As a nurse at the Mahama Camp in Rwanda, Jen does it all.
She started working with Save the Children in September 2015 and now delivers counseling and maternity services to the refugee population at the camp. This includes everything from pre- and post-natal care to family planning and prevention of mother-to-child HIV transmission.
To keep up with this high demand, she participated in a valuable Save the Children-supported training that supplemented her clinical education from the government.
“It’s a big achievement to be able to provide all methods [of counseling],” Jen said. “You are more confident when you are well trained.”
In addition to the trainings, the Save the Children team also offers maternity services, such as in- and out-patient care, malaria treatment, laboratory diagnostics and food delivery to pregnant and lactating mothers.
All of this matters for the women in the camp. And for so many women around the world, simple interventions such as these can mean the difference between life and death. Sadly, 800 women around the world still die every day due to complications during pregnancy or childbirth. That can change. From individuals such as Jen, all the way up to the national governments, people are inspired to make a difference for women and their children.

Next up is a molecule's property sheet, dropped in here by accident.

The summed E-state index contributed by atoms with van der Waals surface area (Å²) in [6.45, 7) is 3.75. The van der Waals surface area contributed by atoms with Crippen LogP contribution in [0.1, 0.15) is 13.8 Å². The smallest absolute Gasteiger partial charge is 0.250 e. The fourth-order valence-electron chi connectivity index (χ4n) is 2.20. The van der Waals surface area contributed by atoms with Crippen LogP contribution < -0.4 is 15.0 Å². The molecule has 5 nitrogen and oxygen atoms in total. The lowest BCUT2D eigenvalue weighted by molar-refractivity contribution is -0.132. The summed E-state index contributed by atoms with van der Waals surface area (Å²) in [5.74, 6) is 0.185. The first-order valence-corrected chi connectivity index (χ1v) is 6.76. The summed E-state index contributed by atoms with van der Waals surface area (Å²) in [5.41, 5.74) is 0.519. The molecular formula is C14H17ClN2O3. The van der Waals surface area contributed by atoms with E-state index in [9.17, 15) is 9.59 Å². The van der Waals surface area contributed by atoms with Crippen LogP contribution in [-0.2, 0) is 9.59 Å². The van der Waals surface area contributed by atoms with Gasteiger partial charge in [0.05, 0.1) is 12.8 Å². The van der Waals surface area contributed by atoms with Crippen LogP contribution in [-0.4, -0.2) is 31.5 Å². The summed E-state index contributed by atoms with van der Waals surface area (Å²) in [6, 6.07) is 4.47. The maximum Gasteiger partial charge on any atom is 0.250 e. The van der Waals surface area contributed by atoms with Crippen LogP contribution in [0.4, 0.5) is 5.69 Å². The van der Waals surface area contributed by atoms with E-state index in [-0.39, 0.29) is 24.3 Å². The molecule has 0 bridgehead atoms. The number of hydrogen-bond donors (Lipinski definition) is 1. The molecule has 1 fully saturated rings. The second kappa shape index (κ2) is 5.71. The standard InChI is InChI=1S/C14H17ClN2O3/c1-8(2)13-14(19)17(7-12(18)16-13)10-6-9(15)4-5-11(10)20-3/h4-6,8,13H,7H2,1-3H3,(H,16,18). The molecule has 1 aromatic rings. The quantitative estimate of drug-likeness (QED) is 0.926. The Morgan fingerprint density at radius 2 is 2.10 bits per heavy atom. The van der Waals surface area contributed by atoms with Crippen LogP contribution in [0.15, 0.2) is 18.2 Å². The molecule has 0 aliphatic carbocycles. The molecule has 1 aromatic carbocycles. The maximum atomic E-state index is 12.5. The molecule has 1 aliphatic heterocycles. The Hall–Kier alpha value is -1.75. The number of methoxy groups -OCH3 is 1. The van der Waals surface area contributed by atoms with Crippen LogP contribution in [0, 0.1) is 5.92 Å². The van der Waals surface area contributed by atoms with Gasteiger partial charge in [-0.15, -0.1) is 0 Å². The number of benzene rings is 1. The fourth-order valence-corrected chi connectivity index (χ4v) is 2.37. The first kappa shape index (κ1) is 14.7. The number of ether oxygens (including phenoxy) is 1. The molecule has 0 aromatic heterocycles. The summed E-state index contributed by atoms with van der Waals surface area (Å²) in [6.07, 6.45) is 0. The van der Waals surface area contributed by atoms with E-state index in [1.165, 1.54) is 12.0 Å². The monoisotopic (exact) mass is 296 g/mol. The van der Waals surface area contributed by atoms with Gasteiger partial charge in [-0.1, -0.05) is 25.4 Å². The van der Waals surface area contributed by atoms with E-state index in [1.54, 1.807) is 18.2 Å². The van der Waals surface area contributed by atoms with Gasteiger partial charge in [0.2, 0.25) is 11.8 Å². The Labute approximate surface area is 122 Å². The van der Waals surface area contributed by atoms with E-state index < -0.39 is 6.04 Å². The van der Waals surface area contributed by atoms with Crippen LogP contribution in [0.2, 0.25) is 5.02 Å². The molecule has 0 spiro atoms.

In fact, the U.S. government is currently considering legislation called the Reach Every Mother and Child Act that would increase access to the low-cost, high-impact approaches that work to prevent maternal and child deaths in the countries that need them most. It would enable the U.S. to meet the goal of ending preventable maternal and child deaths by 2030.
By urging Congress to pass this legislation, we can help Jen—and all of the health workers around the world like her—save more moms and kids. Use your voice today and do your part to ensure that no woman or child dies from preventable causes!